What makes Bali Silver special? Bali silver is sterling silver made on the island of Bali, in Indonesia in the Indian Ocean. The Balinese are highly skilled silversmiths, known for their granulation and wirework decoration.
Genuine Bali Silver is made entirely by hand, starting with the weighing, melting and mixing of the 92.5% silver and 7.5% copper to form sterling silver. Experienced silversmiths can closely estimate the amount they need for the project they're designing/creating. The silver, in form of small beads, and bits of copper are heated with a simple torch, attached to a bottle of gasoline with rubber tubing. A foot-pumped bellows adds the needed air. Molten silver is poured into small wooden molds. Once cool, the silver is put through a rolling mill, cranked by hand, like an old ringer washer or a pasta maker. The worker tightens down the rollers after each pass to make the silver thinner and thinner until the desired thickness is reached.
Beads, as well as bezels and other similar findings, are made from the sheets of silver. The silver sheeting is cut to size for making a bead of a particular size, then hammered into semi-circular indentations in a brass block. Excess silver is sanded away and two halves the bead are soldered with silver solder. Other designs, such as bezels are cut and then formed into the desired shaped for the piece.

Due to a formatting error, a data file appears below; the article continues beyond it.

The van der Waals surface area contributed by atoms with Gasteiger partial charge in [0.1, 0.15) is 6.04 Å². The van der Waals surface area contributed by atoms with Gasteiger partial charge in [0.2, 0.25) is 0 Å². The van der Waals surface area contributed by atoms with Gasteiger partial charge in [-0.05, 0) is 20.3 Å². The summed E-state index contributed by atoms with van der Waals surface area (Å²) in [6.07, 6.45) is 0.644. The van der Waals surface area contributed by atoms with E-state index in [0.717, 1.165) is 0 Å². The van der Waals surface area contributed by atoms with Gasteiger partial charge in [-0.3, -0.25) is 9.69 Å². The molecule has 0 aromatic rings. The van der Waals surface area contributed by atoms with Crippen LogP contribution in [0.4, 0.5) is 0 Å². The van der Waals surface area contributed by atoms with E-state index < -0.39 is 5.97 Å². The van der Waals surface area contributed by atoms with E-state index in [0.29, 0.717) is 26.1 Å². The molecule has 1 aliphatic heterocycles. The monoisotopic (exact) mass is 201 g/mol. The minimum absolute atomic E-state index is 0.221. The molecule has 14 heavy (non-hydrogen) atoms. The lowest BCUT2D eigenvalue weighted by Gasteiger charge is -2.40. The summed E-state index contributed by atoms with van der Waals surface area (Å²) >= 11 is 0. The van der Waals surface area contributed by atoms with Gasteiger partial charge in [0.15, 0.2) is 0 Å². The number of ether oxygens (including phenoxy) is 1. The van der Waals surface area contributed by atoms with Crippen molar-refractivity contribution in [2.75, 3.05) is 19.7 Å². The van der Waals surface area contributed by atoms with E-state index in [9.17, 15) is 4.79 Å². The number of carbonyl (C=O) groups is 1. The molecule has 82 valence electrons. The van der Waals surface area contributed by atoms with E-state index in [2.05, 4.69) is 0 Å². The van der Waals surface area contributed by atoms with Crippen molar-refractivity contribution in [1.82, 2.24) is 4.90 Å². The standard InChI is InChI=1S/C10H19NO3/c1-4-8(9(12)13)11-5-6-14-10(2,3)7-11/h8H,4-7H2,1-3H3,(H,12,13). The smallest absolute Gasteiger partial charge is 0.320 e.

Wire is made by pulling the silver through smaller and smaller holes in a tungsten carbine template until the wire is the desired size. The tiny dots of granulation are formed by snipping pieces from wire. When heated these little pieces of silver form into a ball.
The wire and/or granulation are applied to the bead with a natural glue and then a solution of silver, copper and water is brushed over the bead. The entirely bead is carefully heated with the torch to complete the process. The silver is then cleaned with a fruit substance and dipped into an oxiding solution. When polished the raised areas with become bright on a dark background, highlighting the design. Unoxidized silver is also available.
Each bead, earwire, clasp, headpin or bead cap is made one by one with patience and skill. One slip, or a little overheating can ruin hours of work. A child growing up in a silversmith family can learn to make the first simple designs in about 2 months. Someone else will need two years of training and experience.
A limited amount of silver in Bali is made by casting. Certain designs simply don't lend themselves to the handmade method. The cast beads are still sterling silver.
One will often see beads called Bali Style Silver. These are made elsewhere - India, Turkey or Israel, for example. Sometimes they are handcrafted but often they are cast, even those that have the granulation and wirework. There is nothing inherently wrong with Bali Style Silver - just understand how it is different. If you aren't sure, compare two beads. If they are too perfect, they are probably cast, although it is amazing how uniformly made the genuine Bali beads are. Price is also an indicator. Genuine handmade Bali Silver is going to be more expensive.
Thai Hill Tribe Silver is an entirely different style and method. It is a higher percentage of silver - 95-99%. It is formed and the designs in the silver made by hammering so requires the softer, purer silver. Like Bali silver, Thai Hill Tribe Silver can be recognized by destinctive patterns.